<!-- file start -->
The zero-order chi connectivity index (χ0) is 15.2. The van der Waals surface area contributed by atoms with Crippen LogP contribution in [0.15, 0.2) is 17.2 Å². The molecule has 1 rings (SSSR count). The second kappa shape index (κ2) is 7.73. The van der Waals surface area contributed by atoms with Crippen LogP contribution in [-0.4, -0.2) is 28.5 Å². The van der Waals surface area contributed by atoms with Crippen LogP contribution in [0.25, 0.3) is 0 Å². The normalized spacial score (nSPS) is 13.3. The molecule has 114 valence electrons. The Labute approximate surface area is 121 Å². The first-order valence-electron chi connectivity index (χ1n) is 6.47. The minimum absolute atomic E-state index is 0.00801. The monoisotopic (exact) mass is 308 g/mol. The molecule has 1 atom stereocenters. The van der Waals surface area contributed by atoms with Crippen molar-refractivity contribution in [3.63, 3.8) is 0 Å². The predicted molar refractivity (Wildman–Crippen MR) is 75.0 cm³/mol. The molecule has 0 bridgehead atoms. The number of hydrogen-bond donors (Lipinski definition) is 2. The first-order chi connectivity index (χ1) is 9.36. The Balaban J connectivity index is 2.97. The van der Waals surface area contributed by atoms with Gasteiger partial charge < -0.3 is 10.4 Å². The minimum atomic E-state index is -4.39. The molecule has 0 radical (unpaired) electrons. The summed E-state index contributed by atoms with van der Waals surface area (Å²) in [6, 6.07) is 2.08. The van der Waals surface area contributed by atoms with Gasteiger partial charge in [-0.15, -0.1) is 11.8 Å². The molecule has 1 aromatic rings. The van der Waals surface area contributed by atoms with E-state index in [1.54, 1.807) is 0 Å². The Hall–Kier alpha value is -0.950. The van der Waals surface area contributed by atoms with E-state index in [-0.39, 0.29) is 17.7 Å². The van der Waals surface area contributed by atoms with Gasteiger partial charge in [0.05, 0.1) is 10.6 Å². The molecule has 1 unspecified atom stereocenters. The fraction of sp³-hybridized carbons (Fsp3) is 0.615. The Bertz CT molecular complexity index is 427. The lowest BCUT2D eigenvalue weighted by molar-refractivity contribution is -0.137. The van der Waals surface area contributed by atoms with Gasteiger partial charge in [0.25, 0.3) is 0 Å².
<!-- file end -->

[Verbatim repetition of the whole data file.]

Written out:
The zero-order chi connectivity index (χ0) is 15.2. The van der Waals surface area contributed by atoms with Crippen LogP contribution in [0.15, 0.2) is 17.2 Å². The molecule has 1 rings (SSSR count). The second kappa shape index (κ2) is 7.73. The van der Waals surface area contributed by atoms with Crippen LogP contribution in [-0.4, -0.2) is 28.5 Å². The van der Waals surface area contributed by atoms with Crippen LogP contribution in [0.25, 0.3) is 0 Å². The normalized spacial score (nSPS) is 13.3. The molecule has 114 valence electrons. The Labute approximate surface area is 121 Å². The first-order valence-electron chi connectivity index (χ1n) is 6.47. The minimum absolute atomic E-state index is 0.00801. The monoisotopic (exact) mass is 308 g/mol. The molecule has 1 atom stereocenters. The van der Waals surface area contributed by atoms with Crippen molar-refractivity contribution in [3.63, 3.8) is 0 Å². The predicted molar refractivity (Wildman–Crippen MR) is 75.0 cm³/mol. The molecule has 0 bridgehead atoms. The number of hydrogen-bond donors (Lipinski definition) is 2. The first-order chi connectivity index (χ1) is 9.36. The Balaban J connectivity index is 2.97. The van der Waals surface area contributed by atoms with Gasteiger partial charge < -0.3 is 10.4 Å². The minimum atomic E-state index is -4.39. The molecule has 0 radical (unpaired) electrons. The summed E-state index contributed by atoms with van der Waals surface area (Å²) in [6, 6.07) is 2.08. The van der Waals surface area contributed by atoms with Gasteiger partial charge in [-0.15, -0.1) is 11.8 Å². The molecule has 1 aromatic rings. The van der Waals surface area contributed by atoms with E-state index in [1.54, 1.807) is 0 Å². The Hall–Kier alpha value is -0.950. The van der Waals surface area contributed by atoms with E-state index in [-0.39, 0.29) is 17.7 Å². The van der Waals surface area contributed by atoms with Gasteiger partial charge in [0.05, 0.1) is 10.6 Å². The molecule has 1 unspecified atom stereocenters. The fraction of sp³-hybridized carbons (Fsp3) is 0.615. The Bertz CT molecular complexity index is 427. The lowest BCUT2D eigenvalue weighted by molar-refractivity contribution is -0.137. The van der Waals surface area contributed by atoms with Gasteiger partial charge in [0.25, 0.3) is 0 Å².